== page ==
The Masters Degree is offered in all major fields of Geography.
Graduates with a four-year first degree after senior matriculation or an Honours degree from a recognized university, or with equivalent qualifications, and with at least a B (second class) standing will be considered for admission as Candidates for the M.A. or M.Sc. degree.
The usual prerequisite for admission to the Ph.D. program in Geography is a Master's degree in Geography with at least a B+ average. However, the Graduate Program in Geography will consider exceptional students with a Master's degree in other fields.
Applicants to the Doctoral Program should note that we offer a PhD degree in two fields of specialization:
Human geographers have pursued a variety of theoretical and interpretive paradigms over the last century. Since the mid-1970s, a series of engagements with critical social theory have coalesced into a set of approaches broadly identified as critical human geography. While philosophically, theoretically and politically eclectic, critical human geography is essentially concerned with: the spatiality of power structures in society; issues of social justice; the production of economic and social spaces and the access of different groups to those spaces; the marginalization of some groups and the centrality of other groups to political, social, cultural and economic structures; the production of place and difference; and the political and practical application of engaged scholarship. In recent years, the content of critical human geography has been defined and institutionalised in various forms – through international critical geography conferences; journals (e.g. ACME; Antipode; Gender, Place and Culture; Human Geography: A New Radical Journal; and Society and Space); and web-based communities (e.g. CRIT-GEOG-FORUM@JISCMAIL.AC.UK; LEFTGEOG@LSV.UKY.EDU ). In other words, critical human geography now constitutes an identifiable approach within a broader disciplinary context. It is with this tradition that the graduate program in human geography at York identifies itself.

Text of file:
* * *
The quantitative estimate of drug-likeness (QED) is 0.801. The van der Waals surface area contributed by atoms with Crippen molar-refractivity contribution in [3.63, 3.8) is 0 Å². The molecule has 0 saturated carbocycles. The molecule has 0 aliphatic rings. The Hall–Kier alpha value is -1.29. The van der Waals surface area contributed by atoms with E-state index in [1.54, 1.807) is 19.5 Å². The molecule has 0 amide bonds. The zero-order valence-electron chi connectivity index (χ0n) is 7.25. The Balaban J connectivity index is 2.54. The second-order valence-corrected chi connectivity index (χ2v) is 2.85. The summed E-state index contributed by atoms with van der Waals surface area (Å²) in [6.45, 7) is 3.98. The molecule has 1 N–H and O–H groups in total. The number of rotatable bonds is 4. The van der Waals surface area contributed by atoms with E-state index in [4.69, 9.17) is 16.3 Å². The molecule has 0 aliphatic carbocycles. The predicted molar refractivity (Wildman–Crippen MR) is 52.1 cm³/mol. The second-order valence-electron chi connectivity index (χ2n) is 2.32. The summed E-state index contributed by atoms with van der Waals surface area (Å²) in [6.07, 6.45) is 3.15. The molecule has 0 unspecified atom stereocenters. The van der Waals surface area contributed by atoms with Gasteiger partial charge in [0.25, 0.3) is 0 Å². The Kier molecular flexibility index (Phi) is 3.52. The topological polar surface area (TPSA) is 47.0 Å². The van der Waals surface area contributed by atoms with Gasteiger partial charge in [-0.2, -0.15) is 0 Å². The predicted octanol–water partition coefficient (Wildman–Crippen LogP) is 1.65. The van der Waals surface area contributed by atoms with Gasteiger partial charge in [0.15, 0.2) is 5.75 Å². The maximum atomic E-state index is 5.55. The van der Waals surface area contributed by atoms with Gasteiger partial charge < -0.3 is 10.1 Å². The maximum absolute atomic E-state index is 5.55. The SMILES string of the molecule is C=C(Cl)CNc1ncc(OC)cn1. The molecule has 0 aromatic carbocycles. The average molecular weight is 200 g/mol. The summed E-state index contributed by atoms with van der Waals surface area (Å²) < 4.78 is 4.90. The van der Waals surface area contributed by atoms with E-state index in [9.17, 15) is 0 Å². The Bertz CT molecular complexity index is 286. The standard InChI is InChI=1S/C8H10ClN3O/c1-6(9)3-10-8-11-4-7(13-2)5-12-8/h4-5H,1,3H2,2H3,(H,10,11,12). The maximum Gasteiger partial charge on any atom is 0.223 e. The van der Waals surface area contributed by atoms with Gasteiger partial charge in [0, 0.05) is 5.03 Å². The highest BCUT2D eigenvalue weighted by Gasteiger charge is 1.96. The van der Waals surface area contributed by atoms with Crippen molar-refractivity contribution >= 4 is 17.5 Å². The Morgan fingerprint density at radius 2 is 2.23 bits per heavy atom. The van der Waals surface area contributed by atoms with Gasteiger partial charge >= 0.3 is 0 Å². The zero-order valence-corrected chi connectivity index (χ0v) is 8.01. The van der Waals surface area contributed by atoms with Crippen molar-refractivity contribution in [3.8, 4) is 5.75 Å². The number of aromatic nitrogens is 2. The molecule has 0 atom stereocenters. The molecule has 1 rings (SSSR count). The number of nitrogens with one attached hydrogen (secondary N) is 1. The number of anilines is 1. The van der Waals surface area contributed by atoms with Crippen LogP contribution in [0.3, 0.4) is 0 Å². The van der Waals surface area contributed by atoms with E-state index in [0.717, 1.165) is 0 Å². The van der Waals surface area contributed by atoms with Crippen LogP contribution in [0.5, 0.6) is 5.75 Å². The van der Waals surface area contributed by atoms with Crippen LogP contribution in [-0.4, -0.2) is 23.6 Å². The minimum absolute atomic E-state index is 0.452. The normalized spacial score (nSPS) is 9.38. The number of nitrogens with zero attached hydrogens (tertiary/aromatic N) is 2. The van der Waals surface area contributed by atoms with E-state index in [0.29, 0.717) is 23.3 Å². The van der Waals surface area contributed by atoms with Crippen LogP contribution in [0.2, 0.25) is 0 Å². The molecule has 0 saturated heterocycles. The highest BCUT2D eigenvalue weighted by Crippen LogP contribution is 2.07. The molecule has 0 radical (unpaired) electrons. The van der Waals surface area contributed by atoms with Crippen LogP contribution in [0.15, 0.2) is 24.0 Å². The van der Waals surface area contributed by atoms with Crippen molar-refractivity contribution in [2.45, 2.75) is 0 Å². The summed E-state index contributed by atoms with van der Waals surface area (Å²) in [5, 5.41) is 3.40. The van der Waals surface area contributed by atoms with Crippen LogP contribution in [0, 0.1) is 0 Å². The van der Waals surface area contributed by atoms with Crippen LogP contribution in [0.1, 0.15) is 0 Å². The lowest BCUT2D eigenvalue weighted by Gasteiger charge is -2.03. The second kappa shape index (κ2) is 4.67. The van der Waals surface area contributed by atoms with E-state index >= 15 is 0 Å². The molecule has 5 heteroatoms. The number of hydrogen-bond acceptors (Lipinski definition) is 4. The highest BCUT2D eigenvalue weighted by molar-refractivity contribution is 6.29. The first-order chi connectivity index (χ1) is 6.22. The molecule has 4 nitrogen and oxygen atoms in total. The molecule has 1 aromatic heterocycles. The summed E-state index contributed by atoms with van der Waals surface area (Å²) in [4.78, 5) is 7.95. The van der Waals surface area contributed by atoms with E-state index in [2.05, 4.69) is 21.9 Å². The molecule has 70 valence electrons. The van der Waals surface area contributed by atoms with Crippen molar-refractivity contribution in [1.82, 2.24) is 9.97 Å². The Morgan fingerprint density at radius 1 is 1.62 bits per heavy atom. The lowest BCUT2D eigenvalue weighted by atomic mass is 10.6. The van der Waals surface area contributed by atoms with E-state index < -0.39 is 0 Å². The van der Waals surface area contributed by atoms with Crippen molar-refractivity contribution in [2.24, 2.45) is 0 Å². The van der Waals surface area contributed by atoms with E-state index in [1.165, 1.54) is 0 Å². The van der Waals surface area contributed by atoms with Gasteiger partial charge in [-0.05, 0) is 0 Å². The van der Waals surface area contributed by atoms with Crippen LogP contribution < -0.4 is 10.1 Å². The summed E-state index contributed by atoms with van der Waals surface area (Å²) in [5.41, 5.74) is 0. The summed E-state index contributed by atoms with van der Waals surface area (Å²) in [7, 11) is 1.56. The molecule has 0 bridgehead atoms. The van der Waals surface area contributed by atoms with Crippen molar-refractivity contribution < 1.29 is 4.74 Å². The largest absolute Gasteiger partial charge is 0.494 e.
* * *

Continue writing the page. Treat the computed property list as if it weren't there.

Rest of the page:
At York, critical human geography research addresses the causes and manifestations of inequality and difference in a range of social-geographical and historical settings. Social and cultural differentiation in various forms is a central concern, whether it is based on class, gender, ‘race’, ethnicity, impairment, sexuality, religion, indigeneity or citizenship. Economic differentiation is an equally important concern with current themes including the formation of technopoles, the globalization of culture, economy and society, the increasing centralization of economic and political power in core metropolitan areas, coupled with social-political marginalization and economic underdevelopment of regions located in the periphery and in the global south. The impacts of these diverse changes on forms of work, on social formations, on migration, and on consumption, and their ecological impacts on the environment, are also of central interest.
Theoretically, the critical human geography that is practiced in our department has a pluralistic intellectual basis in that it encompasses most of the competing “isms” that have animated human geography during the past two decades. These include, among others, phenomenology, postmodernism and the approaches influenced by it (e.g. post-colonialism and post-Marxism), feminism, anti-racism, institutionalism, environmentalism, and Marxism, and their engagement with neoliberal and neoconservative discourses. Such a diversity of understandings leads to lively discussions.
Within this broad field of critical human geography, we identify a series of overlapping thematic clusters, with most graduate faculty members active in two or more of these clusters. These clusters are identified below, with the primary current interest of each faculty member briefly elaborated.
Doctoral work within biophysical processes emphasizes biotic and abiotic processes that operate at the levels of plant populations, vegetation communities and both terrestrial and aquatic environmental systems. GIS and remote sensing serve to extend analyses across multiple spatial and temporal scales. A major area of concern continues to relate to global environmental change and human modification of the environment and involves research that links traditional subfields of physical geography. Our research encompasses a wide range of environments that include arctic, temperate and arid regions.